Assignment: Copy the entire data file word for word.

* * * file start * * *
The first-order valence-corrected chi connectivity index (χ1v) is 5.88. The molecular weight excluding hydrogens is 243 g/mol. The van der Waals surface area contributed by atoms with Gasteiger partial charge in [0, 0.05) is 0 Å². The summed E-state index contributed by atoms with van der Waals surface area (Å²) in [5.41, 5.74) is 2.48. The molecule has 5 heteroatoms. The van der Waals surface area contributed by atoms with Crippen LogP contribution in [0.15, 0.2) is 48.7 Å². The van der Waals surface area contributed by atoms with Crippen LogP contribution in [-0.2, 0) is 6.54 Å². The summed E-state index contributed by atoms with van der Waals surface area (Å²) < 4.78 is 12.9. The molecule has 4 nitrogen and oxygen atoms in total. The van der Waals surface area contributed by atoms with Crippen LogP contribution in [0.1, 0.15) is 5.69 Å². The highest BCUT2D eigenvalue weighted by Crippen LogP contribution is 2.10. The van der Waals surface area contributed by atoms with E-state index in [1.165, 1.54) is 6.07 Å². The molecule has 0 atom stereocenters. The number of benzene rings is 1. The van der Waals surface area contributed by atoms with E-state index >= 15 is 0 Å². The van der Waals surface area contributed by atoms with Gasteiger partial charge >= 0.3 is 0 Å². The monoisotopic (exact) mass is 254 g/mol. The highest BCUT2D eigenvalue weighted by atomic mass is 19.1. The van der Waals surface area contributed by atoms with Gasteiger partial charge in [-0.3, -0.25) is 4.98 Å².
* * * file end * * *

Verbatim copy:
The first-order valence-corrected chi connectivity index (χ1v) is 5.88. The molecular weight excluding hydrogens is 243 g/mol. The van der Waals surface area contributed by atoms with Gasteiger partial charge in [0, 0.05) is 0 Å². The summed E-state index contributed by atoms with van der Waals surface area (Å²) in [5.41, 5.74) is 2.48. The molecule has 5 heteroatoms. The van der Waals surface area contributed by atoms with Crippen LogP contribution in [0.15, 0.2) is 48.7 Å². The van der Waals surface area contributed by atoms with Crippen LogP contribution in [-0.2, 0) is 6.54 Å². The summed E-state index contributed by atoms with van der Waals surface area (Å²) < 4.78 is 12.9. The molecule has 4 nitrogen and oxygen atoms in total. The van der Waals surface area contributed by atoms with Crippen LogP contribution in [0.1, 0.15) is 5.69 Å². The highest BCUT2D eigenvalue weighted by Crippen LogP contribution is 2.10. The van der Waals surface area contributed by atoms with E-state index in [1.165, 1.54) is 6.07 Å². The molecule has 0 atom stereocenters. The number of benzene rings is 1. The van der Waals surface area contributed by atoms with E-state index >= 15 is 0 Å². The van der Waals surface area contributed by atoms with Gasteiger partial charge >= 0.3 is 0 Å². The monoisotopic (exact) mass is 254 g/mol. The highest BCUT2D eigenvalue weighted by atomic mass is 19.1. The van der Waals surface area contributed by atoms with Gasteiger partial charge in [-0.3, -0.25) is 4.98 Å².